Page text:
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Foreign Affairs Sought Offshore Critique Of RSAA

Official Documents Show NZ Foreign Affairs Invited France Belgium To Criticise RSAA

By Selwyn Manning - Scoop Media Co-Editor

A series of foreign affairs documents obtained by Scoop reveal the New Zealand government initiated a response from France, Belgium and Switzerland inviting those countries to criticise a judicial Refugee Status Appeals Authority report supporting Ahmed Zaoui.

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Official New Zealand foreign affairs documents have been obtained that show the government solicited a critical response from France, Belgium and Switzerland to discredit the RSAA decision favouring Ahmed Zaoui.
Image by Jason Dorday

Ahmed Zaoui is a democratically elected Algerian MP imprisoned without charge in New Zealand (currently for 19 months) due to the Security Intelligence Service (SIS) issuing a security risk certificate against him. The SIS's risk certificate was issued on March 20 2003 and stated that Ahmed Zaoui was a risk to New Zealand's national security.

The Refugee Status Appeals Authority (RSAA) was critical of evidence now believed to support the SIS view that Ahmed Zaoui is a threat to New Zealand’s national security. The evidence supported French and Belgium passport convictions and included being in the company of persons believed to be conspiring to commit an illegal act. Scoop below, presents for the first time evidence that shows the French case was corrupt.

The RSAA is a governmental body led by three senior appointed lawyers who investigated Mr Zaoui's background and convictions levelled against him in France and Belgium. The RSAA deemed on August 1 2003 that Mr Zaoui had sound reason to seek asylum in New Zealand and that he be considered a refugee under New Zealand and international laws.

It followed that New Zealand’s RSAA found the French and Belgium judgements to be "unsafe" - meaning the judgements were of a standard not acceptable if considered under New Zealand law.

The RSAA ruling was damaging to the government’s assertions that Ahmed Zaoui was a risk to New Zealand’s national security. From August 1 2003 until December the government sat silent - that is from a foreign affairs perspective. However, after a High Court judgement of Justice Hugh Williams critical of the government’s handling of judicial process became public on December 19 2003, Ministry of Foreign Affairs and Trade (MFAT) action was kindled.

Documents obtained by Scoop show on December 22 2003, MFAT sent a note to New Zealand's Berlin and Paris embassies stating: "In liaison with (blanked out) are asked to approach host governments as necessary to seek comment on criticism of Belgium, France and Switzerland by the Refugee Status Appeals Authority (RSAA). Comment is needed asap, certainly no later than mid January if at all possible...We wish to ensure that the European authorities concerned have an opportunity to respond to the RSAA's criticism of them. Their responses will be relevant to the Inspector-General's review of the security risk certificate. Their responses will be made public."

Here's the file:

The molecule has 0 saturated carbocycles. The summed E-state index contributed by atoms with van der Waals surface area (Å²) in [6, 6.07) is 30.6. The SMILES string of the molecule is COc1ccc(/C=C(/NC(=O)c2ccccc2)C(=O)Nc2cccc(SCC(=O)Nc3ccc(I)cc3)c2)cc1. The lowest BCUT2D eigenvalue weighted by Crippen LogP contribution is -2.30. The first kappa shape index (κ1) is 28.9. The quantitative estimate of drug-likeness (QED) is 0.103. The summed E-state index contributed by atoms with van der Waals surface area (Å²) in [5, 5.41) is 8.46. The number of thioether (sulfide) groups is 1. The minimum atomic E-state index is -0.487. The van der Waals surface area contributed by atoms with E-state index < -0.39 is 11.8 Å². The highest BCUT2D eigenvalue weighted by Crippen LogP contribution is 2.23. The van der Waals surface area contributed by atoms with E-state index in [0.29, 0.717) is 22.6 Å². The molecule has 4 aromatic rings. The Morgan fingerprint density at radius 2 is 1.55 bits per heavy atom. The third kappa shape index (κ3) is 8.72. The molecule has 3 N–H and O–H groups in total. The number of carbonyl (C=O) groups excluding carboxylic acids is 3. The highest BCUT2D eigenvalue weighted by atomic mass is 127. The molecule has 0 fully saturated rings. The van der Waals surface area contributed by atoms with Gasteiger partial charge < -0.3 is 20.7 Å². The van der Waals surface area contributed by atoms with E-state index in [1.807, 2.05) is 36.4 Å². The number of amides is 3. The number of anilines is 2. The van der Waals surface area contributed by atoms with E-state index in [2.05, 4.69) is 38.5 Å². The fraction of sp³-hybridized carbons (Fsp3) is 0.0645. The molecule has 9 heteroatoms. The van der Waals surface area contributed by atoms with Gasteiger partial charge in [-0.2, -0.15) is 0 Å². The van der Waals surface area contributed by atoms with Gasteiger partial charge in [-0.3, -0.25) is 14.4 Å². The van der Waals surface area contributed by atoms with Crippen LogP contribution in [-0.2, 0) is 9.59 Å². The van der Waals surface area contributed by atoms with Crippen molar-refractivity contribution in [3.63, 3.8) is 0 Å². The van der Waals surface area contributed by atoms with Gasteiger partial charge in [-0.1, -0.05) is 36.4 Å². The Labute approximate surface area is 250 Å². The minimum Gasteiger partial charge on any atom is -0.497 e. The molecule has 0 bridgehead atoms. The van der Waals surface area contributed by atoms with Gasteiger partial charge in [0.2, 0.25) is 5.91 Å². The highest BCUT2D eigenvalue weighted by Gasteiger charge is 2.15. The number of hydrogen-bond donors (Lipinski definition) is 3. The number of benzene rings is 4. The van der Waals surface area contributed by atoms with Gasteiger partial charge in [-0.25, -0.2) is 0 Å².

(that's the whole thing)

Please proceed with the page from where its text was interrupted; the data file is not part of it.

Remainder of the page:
The MFAT note was copied to the SIS’s Richard Woods, to the Prime Minister’s Department’s Mark Prebble, to the Immigration Service’s Andrew Lockhart and Graham Buchanan, and to Crown Law.

MFAT Wellington told the offshore posts the exact pages of the RSAA judgement that the Europeans should comment on - Belgium pages 116- 171, Switzerland pages 171-180 and France pages 182-197. MFAT added: “Because the responses will be made public, we would appreciate resulting actual documents on appropriate letterhead.”

Immediately, New Zealand's Ministry of Foreign Affairs and Trade via its Paris and Belgium offices issued a series of communiqués and calls to both the French and Belgium governments’ foreign ministries inviting the two governments to publicly criticise the RSAA – and to be mindful that their responses will be issued to the media.

The MFAT exchanges continued.

New Zealand’s European-based officers replied to MFAT Wellington on December 23: “We discussed this case yesterday with the Belgium Foreign Ministry and they undertook to find out where the matter was being addressed within MFA and other ministries… Today, having discussed the matter further with (name withheld) we have made contact directly with the Cabinet of the Minister of Justice and the Cabinet of the Minister of the Interior…